Tuesday, March 25, 2014

Compilation of Inside Higher Education articles

Inside Higher Education has compiled articles previously published by them for easy reference.  

Monday, March 24, 2014

Advocacy for Study Abroad

Michelle Obama advocated the importance of study abroad during recent trip to China.

Wednesday, March 12, 2014

Turning away from branch campus model?

Lack of reference to Qatar's Education City in Elizabeth Redden's article on skepticism over branch campuses in today's (March 12, 2014) Inside Higher Education is interesting.  Perhaps it was not referenced because Qatar doesn't fit her model of failure (e.g. Qatar has the largest sustained collection of branch campuses anywhere in the world).  One of the issues Redden highlighted was that it is difficult, or impossible, to replicate the program of the donor university.  In this blogger's humble opinion - AND IT SHOULDN'T.  By contrast, educational practices should be adapted and focused on the local/regional cultural context.  If carefully adapted, perhaps the success could be even greater at a branch campus and the donor campus may learn how to be even more effective with its home campus students.

One quote in the article from the president of USC indicated that the only place a student can experience the quality of its "...residential campus environment – which in USC’s case boasts a larger number of international students than any other U.S. university" is at their campus in Los Angeles.  Going on, he said, “there’s no way you can replicate this environment anywhere else. It is not going to be the same."  Again, in this blogger's humble opinion, no, it won't be the same because it might even be better (e.g. Qatar's Education City LEED certified sustainable learning community includes students from 85 countries who study in top-ranked academic programs from 6 of America's finest universities).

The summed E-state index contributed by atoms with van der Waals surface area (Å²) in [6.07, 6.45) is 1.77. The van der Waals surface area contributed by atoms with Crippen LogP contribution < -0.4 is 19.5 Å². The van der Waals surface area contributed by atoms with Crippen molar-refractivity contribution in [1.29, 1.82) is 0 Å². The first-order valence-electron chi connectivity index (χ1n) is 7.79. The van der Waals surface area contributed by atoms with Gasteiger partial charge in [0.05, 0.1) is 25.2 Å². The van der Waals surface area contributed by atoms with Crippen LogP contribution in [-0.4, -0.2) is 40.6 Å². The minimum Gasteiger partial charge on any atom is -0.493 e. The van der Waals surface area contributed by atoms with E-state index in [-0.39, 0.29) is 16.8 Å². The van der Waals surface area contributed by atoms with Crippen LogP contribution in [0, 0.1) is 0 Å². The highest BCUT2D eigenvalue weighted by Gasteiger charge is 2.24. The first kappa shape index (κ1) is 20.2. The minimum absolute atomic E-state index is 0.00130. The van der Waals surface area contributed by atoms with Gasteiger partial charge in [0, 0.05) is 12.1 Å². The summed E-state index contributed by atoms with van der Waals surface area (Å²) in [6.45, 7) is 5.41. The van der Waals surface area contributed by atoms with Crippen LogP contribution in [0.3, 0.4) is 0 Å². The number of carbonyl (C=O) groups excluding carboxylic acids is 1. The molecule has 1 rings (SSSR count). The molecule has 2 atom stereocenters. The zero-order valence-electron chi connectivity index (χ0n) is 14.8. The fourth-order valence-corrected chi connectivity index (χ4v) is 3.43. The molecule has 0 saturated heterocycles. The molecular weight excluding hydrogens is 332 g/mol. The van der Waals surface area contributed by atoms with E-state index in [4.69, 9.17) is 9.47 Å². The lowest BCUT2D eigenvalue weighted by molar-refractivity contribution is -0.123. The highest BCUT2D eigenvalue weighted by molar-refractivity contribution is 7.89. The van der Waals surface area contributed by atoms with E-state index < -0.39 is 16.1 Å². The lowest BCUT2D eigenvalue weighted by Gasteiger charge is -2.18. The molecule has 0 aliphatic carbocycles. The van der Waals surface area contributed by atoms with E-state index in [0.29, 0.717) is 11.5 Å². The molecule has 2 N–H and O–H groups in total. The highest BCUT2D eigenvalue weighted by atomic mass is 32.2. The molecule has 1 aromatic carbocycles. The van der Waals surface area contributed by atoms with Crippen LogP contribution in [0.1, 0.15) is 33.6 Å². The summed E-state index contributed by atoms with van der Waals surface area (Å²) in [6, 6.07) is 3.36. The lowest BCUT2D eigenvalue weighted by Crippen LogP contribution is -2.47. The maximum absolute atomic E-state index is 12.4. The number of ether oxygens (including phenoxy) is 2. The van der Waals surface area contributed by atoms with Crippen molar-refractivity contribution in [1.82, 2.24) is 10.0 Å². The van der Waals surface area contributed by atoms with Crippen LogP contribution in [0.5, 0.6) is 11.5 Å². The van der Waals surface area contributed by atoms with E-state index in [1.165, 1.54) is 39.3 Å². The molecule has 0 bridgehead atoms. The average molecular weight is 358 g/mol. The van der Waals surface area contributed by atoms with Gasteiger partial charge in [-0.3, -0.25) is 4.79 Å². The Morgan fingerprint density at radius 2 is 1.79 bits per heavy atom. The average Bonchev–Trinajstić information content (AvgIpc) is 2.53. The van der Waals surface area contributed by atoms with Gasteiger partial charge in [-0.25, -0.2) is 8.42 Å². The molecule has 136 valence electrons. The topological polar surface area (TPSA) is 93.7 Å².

At least the article concluded with a couple of positive voices, including Jason Lane who countered the "growing anti-branch rhetoric..." by saying that it was "something of a straw-man argument. They’re playing off this idea -- and I think it’s an incorrect one -- that branch campuses are just teaching outposts or they have very little engagement overseas. There are examples of that, but so many branch campuses that we’ve encountered, the longer they’re there, the more engaged they are in their communities and in the higher ed community and the research community.”

Branch campuses, or in Qatar's preferred terminology "partner universities," are a relatively new idea and they are small in number compared to the dominant models of higher education around the world.  There are issues to be worked out for sure but it is short-sighted for educators to rush to judgment without serious analysis of what works and/or can be improved in the branch model.  And, don't forget to consider the possibility that the branch model may have attributes that are superior to prospective donor institution current practices (e.g. explicit connection to human capacity building, integration of learning and living, fresh organizational models).

Monday, March 3, 2014

150+ U.S. universities agree to double study abroad numbers

The Institute for International Education has signed 150+ U.S. univerisities up for the Generation Study Abroad scheme, one designed to double the number of American students studying abroad to as many as 600,000 per year by the end of the decade.  The primary blocks appear to be curriculum planning to make study abroad easier and the cost of travel and study away from the home campuses.  With the goal of preparing American students for the era of globalization, encouraging students to see study outside North America as realistic and desirable is only the first step,  The more important goal will be to encourage American students to be thoughtful, curious and respectful cultural learners.